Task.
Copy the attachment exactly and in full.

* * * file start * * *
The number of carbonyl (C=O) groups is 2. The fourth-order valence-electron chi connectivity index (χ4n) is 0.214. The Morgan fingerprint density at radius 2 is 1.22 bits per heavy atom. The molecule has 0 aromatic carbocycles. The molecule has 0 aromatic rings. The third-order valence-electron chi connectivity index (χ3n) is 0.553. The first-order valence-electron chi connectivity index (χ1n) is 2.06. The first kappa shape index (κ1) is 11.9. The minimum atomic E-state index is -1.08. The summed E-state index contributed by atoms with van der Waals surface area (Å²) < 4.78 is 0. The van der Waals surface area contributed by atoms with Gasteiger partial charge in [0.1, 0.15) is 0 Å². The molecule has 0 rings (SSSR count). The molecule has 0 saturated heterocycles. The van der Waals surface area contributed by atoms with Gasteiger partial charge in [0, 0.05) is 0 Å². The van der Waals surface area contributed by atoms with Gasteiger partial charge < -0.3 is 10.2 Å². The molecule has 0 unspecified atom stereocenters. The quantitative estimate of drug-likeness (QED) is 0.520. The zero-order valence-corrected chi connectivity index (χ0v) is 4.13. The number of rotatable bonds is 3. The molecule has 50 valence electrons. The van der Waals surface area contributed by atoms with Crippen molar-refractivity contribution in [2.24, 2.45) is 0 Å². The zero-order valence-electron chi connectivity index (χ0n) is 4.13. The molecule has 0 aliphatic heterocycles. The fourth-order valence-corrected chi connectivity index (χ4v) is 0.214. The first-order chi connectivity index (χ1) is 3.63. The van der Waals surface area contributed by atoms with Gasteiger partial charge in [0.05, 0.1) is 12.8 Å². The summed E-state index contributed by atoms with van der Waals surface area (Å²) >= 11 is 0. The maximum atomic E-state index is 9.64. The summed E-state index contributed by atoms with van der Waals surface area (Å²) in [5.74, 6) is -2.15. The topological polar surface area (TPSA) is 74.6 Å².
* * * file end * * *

The number of carbonyl (C=O) groups is 2. The fourth-order valence-electron chi connectivity index (χ4n) is 0.214. The Morgan fingerprint density at radius 2 is 1.22 bits per heavy atom. The molecule has 0 aromatic carbocycles. The molecule has 0 aromatic rings. The third-order valence-electron chi connectivity index (χ3n) is 0.553. The first-order valence-electron chi connectivity index (χ1n) is 2.06. The first kappa shape index (κ1) is 11.9. The minimum atomic E-state index is -1.08. The summed E-state index contributed by atoms with van der Waals surface area (Å²) < 4.78 is 0. The van der Waals surface area contributed by atoms with Gasteiger partial charge in [0.1, 0.15) is 0 Å². The molecule has 0 rings (SSSR count). The molecule has 0 saturated heterocycles. The van der Waals surface area contributed by atoms with Gasteiger partial charge in [0, 0.05) is 0 Å². The van der Waals surface area contributed by atoms with Gasteiger partial charge < -0.3 is 10.2 Å². The molecule has 0 unspecified atom stereocenters. The quantitative estimate of drug-likeness (QED) is 0.520. The zero-order valence-corrected chi connectivity index (χ0v) is 4.13. The number of rotatable bonds is 3. The molecule has 50 valence electrons. The van der Waals surface area contributed by atoms with Crippen molar-refractivity contribution in [2.24, 2.45) is 0 Å². The zero-order valence-electron chi connectivity index (χ0n) is 4.13. The molecule has 0 aliphatic heterocycles. The fourth-order valence-corrected chi connectivity index (χ4v) is 0.214. The first-order chi connectivity index (χ1) is 3.63. The van der Waals surface area contributed by atoms with Gasteiger partial charge in [0.05, 0.1) is 12.8 Å². The summed E-state index contributed by atoms with van der Waals surface area (Å²) >= 11 is 0. The maximum atomic E-state index is 9.64. The summed E-state index contributed by atoms with van der Waals surface area (Å²) in [5.74, 6) is -2.15. The topological polar surface area (TPSA) is 74.6 Å².